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Senior Lawyers
The newsletter of the ISBA’s Section on Senior Lawyers

February 2014, vol. 5, no. 2

Technology for seniors

This is the latest of what has become a regular column in the ISBA Senior Lawyer Section Council newsletter. Hopefully you will take a turn in contributing a section on your own “Best Practices” or problems you have in using technology. Please let us know what you need.

iPad Mini with Retina Display

Some of you may remember that we talked about the iPad mini when it first came out (Oct., 2012). Since then, Apple has introduced the same device, but added the Retina Display (previously only available on the full size iPad), the A7 chip and M7 co-processor (previously only available on the iPhone 5s & iPad Air), more “storage” (up to 128 GB) and iOS7. As it turns out, it is the increased speed from the chip and co-processor that, in our opinion, offers the best reason to upgrade. Putting the two devices side by side does not really show much display difference (at least to these “senior” eyes). There is an increased sharpness, but not as noticeable as hoped. That said, it is certainly a device you should consider. It can do anything that the iPad Air can do, at a quarter pound less weight, with not much less in display size (7.9” vs. 9.7”). It also fits in a jacket pocket.

Speaking of the iPad Air, it’s weight and thickness have been significantly reduced making it a very useful “computer” for use in your practice or just for “surfing” the internet, dealing with e-mail, calendar, “ticklers,” and with available apps for just about anything else you could think of or want. To compete with Microsoft, Apple is now offering free productivity apps (Pages, Numbers and Keynote), which equate to the Office programs Word, Excel and Power Point, and the ability to convert to Word or .PDF formats.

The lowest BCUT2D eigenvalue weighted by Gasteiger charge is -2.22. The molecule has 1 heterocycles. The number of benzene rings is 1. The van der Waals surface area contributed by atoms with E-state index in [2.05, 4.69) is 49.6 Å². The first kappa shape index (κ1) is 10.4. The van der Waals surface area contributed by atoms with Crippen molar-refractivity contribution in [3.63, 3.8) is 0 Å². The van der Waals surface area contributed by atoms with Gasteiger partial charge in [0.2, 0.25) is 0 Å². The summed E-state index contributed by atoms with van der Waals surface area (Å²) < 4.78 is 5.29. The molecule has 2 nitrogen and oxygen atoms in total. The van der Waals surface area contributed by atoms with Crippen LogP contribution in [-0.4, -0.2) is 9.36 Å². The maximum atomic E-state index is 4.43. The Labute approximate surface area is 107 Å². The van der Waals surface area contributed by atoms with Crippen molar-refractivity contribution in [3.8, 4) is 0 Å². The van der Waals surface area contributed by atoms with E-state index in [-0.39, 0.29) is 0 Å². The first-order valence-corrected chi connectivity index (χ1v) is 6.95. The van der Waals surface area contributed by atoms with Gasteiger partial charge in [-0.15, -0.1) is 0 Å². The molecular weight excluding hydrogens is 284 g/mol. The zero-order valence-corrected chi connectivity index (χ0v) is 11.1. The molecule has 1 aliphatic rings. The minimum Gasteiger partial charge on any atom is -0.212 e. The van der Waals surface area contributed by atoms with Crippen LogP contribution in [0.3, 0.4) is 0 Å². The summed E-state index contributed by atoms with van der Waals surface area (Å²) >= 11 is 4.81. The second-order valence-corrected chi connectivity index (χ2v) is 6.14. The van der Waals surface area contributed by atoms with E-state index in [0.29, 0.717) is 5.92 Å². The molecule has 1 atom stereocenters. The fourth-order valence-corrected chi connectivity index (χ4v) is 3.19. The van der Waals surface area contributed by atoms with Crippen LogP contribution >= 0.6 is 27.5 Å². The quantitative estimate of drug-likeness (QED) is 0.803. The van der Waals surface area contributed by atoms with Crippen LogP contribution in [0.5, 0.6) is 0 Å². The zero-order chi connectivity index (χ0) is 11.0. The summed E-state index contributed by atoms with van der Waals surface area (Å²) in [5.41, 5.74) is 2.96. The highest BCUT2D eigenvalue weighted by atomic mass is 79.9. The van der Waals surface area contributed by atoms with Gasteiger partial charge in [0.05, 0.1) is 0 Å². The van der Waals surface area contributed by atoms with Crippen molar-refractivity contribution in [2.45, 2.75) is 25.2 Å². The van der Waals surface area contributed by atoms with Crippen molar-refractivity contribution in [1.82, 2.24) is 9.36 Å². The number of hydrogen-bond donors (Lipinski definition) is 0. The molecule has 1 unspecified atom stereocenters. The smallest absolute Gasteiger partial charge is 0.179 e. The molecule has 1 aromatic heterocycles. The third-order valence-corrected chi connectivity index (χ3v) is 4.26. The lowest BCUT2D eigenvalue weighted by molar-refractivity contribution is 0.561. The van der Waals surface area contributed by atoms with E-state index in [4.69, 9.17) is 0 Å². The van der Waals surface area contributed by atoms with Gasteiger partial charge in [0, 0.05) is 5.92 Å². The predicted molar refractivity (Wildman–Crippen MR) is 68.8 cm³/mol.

Whether you like the full-size or smaller tablet offered by Apple, you now have virtually everything you can do on your PC with you in a portable and user-friendly device. In the opinion of this senior, there is virtually no need or reason to buy a PC any longer. If the keyboard bothers you, you can purchase a portable Bluetooth one (wireless) that is almost full size (or use the voice recognition feature that, along with Siri, obviates the need to type). A few years ago, we urged you to try a tablet for fun. We now suggest that you use it in your practice for your calendar, research, e-mail, document production, etc. Think of the money you can save on a briefcase! And, of course, you can still take photos, play games, and even do those FaceTime calls with the grandchildren.

Computer Basics for Senior Lawyers

On October 18, 2013, beginning at 10:00 a.m., our committee conducted a very successful three hour hands-on “Computer Basics for Senior Lawyers” program at the National Lewis University Computer Lab in Chicago.

Our fine faculty demonstrated while senior lawyers practiced on 24 computer keyboards with their mouses doing basic typing/word processing (using Microsoft Word program); responding to e-mails; and accessing the Internet (using Mozilla Firefox/Internet Explorer).

It was so successful that we are planning another one for this Spring. We also hope to have our committee members available at the Annual Meeting to help senior lawyers do hands-on learning. Our faculty has discussed how to improve our next program since some of our students needed larger fonts and other help.

If any of you need or want other assistance in using computers or tablets, please send us an e-mail or snail mail. ■